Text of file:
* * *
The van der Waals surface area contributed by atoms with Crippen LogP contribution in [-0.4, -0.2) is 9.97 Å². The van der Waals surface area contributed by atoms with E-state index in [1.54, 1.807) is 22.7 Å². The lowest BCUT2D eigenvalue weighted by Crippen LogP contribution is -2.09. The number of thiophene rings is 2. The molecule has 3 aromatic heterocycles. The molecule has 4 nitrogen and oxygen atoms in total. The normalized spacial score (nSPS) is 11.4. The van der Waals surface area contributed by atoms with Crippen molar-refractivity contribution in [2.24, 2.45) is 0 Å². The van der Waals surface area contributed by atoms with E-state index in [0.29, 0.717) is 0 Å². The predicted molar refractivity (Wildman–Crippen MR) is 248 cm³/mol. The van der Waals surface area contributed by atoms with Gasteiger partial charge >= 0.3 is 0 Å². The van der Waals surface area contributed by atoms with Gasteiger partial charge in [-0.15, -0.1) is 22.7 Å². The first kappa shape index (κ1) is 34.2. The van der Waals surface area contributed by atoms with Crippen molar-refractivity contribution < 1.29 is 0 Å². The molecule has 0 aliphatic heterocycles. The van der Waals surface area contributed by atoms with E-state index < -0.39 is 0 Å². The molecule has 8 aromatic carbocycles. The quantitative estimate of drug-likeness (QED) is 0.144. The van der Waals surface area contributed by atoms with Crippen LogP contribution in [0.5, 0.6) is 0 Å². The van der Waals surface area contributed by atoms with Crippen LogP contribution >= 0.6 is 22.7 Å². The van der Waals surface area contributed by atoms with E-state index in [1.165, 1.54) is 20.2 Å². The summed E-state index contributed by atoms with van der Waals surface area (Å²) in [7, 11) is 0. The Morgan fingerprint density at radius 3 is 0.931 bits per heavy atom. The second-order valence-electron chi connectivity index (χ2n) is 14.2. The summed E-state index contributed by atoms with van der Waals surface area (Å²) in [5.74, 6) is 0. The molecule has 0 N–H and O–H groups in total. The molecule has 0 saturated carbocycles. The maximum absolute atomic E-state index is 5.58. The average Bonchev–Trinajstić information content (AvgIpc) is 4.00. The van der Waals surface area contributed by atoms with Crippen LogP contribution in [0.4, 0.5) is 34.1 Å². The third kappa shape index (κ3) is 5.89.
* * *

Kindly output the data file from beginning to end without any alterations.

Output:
The van der Waals surface area contributed by atoms with Crippen LogP contribution in [-0.4, -0.2) is 9.97 Å². The van der Waals surface area contributed by atoms with E-state index in [1.54, 1.807) is 22.7 Å². The lowest BCUT2D eigenvalue weighted by Crippen LogP contribution is -2.09. The number of thiophene rings is 2. The molecule has 3 aromatic heterocycles. The molecule has 4 nitrogen and oxygen atoms in total. The normalized spacial score (nSPS) is 11.4. The van der Waals surface area contributed by atoms with Crippen molar-refractivity contribution in [2.24, 2.45) is 0 Å². The van der Waals surface area contributed by atoms with E-state index in [0.29, 0.717) is 0 Å². The predicted molar refractivity (Wildman–Crippen MR) is 248 cm³/mol. The van der Waals surface area contributed by atoms with Gasteiger partial charge >= 0.3 is 0 Å². The van der Waals surface area contributed by atoms with Gasteiger partial charge in [-0.15, -0.1) is 22.7 Å². The first kappa shape index (κ1) is 34.2. The van der Waals surface area contributed by atoms with Crippen molar-refractivity contribution < 1.29 is 0 Å². The molecule has 0 aliphatic heterocycles. The van der Waals surface area contributed by atoms with E-state index < -0.39 is 0 Å². The molecule has 8 aromatic carbocycles. The quantitative estimate of drug-likeness (QED) is 0.144. The van der Waals surface area contributed by atoms with Crippen LogP contribution in [0.5, 0.6) is 0 Å². The van der Waals surface area contributed by atoms with Crippen LogP contribution >= 0.6 is 22.7 Å². The van der Waals surface area contributed by atoms with E-state index in [1.165, 1.54) is 20.2 Å². The summed E-state index contributed by atoms with van der Waals surface area (Å²) in [7, 11) is 0. The Morgan fingerprint density at radius 3 is 0.931 bits per heavy atom. The second-order valence-electron chi connectivity index (χ2n) is 14.2. The summed E-state index contributed by atoms with van der Waals surface area (Å²) in [5.74, 6) is 0. The molecule has 0 N–H and O–H groups in total. The molecule has 0 saturated carbocycles. The maximum absolute atomic E-state index is 5.58. The average Bonchev–Trinajstić information content (AvgIpc) is 4.00. The van der Waals surface area contributed by atoms with Crippen LogP contribution in [0.4, 0.5) is 34.1 Å². The third kappa shape index (κ3) is 5.89.